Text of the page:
Conference Paper

Forecasting of low-latitude ionospheric scintillation using a physics-based model

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Determining the rate of change of the virtual height associated with a specific ionosonde frequency provides a proxy for vertical plasma drift (PVPD). Anderson et al. (2004) demonstrated that PVPDs at a location on the magnetic equator between 1830 and 2000 local time (LT) can be used as an indicator for the occurrence of low-latitude ionospheric scintillation during the following night. However, the method is unable to provide significant forecast antecedence as the 1830 - 2000 LT forecast window must have begun (and ended if large PVPDs are not observed) before a forecast can be issued for that location. A further limitation is the requirement of a local ionosonde. This work proposes the adaptation of the PVPD forecasting technique to use output from a physics-based ionosphere model. Applying this technique at regularly spaced longitudes provides a computationally cheap method for global low-latitude scintillation forecasting with increased forecast antecedence and without the need for local ionosondes.

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... The number of S4 .0.2 during the months of February, March, October, and November together was 41,331 at BOA (60.6% of the total of the year), 4466 at HUA (85.6% of the year), and 17,355 at CUI (67.9% of the year). The dependence on solar activity and on seasonality agrees with previous work, such as [9] from Oceania and [10] from the Asian sector. In the South American sector, [11] found similar results using an hourly analysis from a previous solar cycle. ...
The importance of studying ionospheric phenomena increases as society modernizes and makes use of technologies that require the usage of orbiting satellites. Their signals suffer scintillation at the ionosphere due to its irregularities. This work aims to quantify the moderate to strong scintillations at three different regions (magnetic equator and its southern and northern regions) during a full year of solar minimum and maximum. Its occurrence increases substantially with solar activity and is higher at the regions of Equatorial Ionospheric Anomaly crests. There is also an important increase of scintillation during the months of spring and summer of the southern hemisphere.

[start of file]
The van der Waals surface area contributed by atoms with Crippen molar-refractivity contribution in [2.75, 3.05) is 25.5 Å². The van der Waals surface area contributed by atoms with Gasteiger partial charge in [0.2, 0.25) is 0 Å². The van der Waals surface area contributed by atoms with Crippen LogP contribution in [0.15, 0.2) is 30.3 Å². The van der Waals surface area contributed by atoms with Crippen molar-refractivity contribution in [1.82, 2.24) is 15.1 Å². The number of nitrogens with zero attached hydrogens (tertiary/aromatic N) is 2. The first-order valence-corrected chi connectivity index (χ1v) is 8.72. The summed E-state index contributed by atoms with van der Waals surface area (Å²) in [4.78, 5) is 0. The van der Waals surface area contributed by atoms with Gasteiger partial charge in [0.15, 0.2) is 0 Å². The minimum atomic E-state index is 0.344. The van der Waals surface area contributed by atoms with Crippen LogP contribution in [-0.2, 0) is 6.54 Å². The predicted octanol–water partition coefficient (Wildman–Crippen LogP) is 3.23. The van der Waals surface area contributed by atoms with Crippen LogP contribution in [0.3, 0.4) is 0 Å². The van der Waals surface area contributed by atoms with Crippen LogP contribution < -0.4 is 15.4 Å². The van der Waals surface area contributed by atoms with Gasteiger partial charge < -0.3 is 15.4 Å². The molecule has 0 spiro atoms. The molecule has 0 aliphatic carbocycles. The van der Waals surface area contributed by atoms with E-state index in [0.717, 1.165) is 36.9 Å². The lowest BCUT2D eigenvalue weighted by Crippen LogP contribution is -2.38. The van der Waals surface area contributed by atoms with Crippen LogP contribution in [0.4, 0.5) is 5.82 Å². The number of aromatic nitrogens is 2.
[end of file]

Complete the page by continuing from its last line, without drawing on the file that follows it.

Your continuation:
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Ionospheric scintillations caused by equatorial plasma bubbles (EPBs) can seriously affect various high technology systems based on Global Navigation Satellite System (GNSS) signals at equatorial and low latitudes. A reliable prediction of ionospheric scintillation occurrence is critical to relieve the effect. Using the long‐term ground‐based GNSS receiver and ionosonde data collected in the Brazilian longitude sector during 2012–2020, an ionospheric strong scintillation prediction model based on the gradient boosting algorithms extreme gradient boosting (XGBoost), light gradient boosting machine (LightGBM), and CatBoost is created and tested. It is for the first time that the XGBoost, LightGBM, and CatBoost are utilized to predict the day‐to‐day occurrence of regional ionospheric scintillation during post‐sunset hours. The relative importance of different parameters affecting EPB/scintillation occurrence for building the prediction model is examined. A comparison of daily scintillation occurrence from the modeled and observed results during 2014 (solar maximum) and 2020 (solar minimum) shows that the gradient boosting algorithms are effective for predicting strong scintillations over low latitude, with a prediction accuracy of ∼85%. The results suggest that the trained model with input of total electron content, equatorial F layer peak height and critical frequency before sunset could be well employed to predict the occurrence/nonoccurrence of intense scintillations over low latitude after sunset on a daily basis.
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